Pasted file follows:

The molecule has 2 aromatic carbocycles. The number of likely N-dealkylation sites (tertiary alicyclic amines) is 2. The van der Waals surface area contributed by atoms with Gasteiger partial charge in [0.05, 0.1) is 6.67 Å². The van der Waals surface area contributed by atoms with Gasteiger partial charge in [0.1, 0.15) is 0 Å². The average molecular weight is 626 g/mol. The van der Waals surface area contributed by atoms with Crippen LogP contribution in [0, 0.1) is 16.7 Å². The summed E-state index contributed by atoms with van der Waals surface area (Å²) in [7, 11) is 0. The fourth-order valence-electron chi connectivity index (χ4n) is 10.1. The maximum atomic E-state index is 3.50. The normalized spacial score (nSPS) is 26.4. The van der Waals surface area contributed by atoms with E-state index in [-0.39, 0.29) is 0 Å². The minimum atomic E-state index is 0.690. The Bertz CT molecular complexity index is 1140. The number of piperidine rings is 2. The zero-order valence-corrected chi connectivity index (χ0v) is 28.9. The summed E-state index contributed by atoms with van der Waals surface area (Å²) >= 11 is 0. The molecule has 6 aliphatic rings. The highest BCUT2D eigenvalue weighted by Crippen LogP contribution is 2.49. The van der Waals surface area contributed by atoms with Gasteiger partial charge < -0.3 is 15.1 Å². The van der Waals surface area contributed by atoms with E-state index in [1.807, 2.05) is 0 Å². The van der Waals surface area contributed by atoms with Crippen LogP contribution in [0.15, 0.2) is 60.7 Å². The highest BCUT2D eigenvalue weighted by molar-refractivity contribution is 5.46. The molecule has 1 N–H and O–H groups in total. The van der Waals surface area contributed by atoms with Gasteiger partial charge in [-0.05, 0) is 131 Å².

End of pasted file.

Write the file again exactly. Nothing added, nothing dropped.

The molecule has 2 aromatic carbocycles. The number of likely N-dealkylation sites (tertiary alicyclic amines) is 2. The van der Waals surface area contributed by atoms with Gasteiger partial charge in [0.05, 0.1) is 6.67 Å². The van der Waals surface area contributed by atoms with Gasteiger partial charge in [0.1, 0.15) is 0 Å². The average molecular weight is 626 g/mol. The van der Waals surface area contributed by atoms with Crippen LogP contribution in [0, 0.1) is 16.7 Å². The summed E-state index contributed by atoms with van der Waals surface area (Å²) in [7, 11) is 0. The fourth-order valence-electron chi connectivity index (χ4n) is 10.1. The maximum atomic E-state index is 3.50. The normalized spacial score (nSPS) is 26.4. The van der Waals surface area contributed by atoms with E-state index in [-0.39, 0.29) is 0 Å². The minimum atomic E-state index is 0.690. The Bertz CT molecular complexity index is 1140. The number of piperidine rings is 2. The zero-order valence-corrected chi connectivity index (χ0v) is 28.9. The summed E-state index contributed by atoms with van der Waals surface area (Å²) >= 11 is 0. The molecule has 6 aliphatic rings. The highest BCUT2D eigenvalue weighted by Crippen LogP contribution is 2.49. The van der Waals surface area contributed by atoms with Gasteiger partial charge < -0.3 is 15.1 Å². The van der Waals surface area contributed by atoms with E-state index in [1.807, 2.05) is 0 Å². The van der Waals surface area contributed by atoms with Crippen LogP contribution in [0.15, 0.2) is 60.7 Å². The highest BCUT2D eigenvalue weighted by molar-refractivity contribution is 5.46. The molecule has 1 N–H and O–H groups in total. The van der Waals surface area contributed by atoms with Gasteiger partial charge in [-0.05, 0) is 131 Å².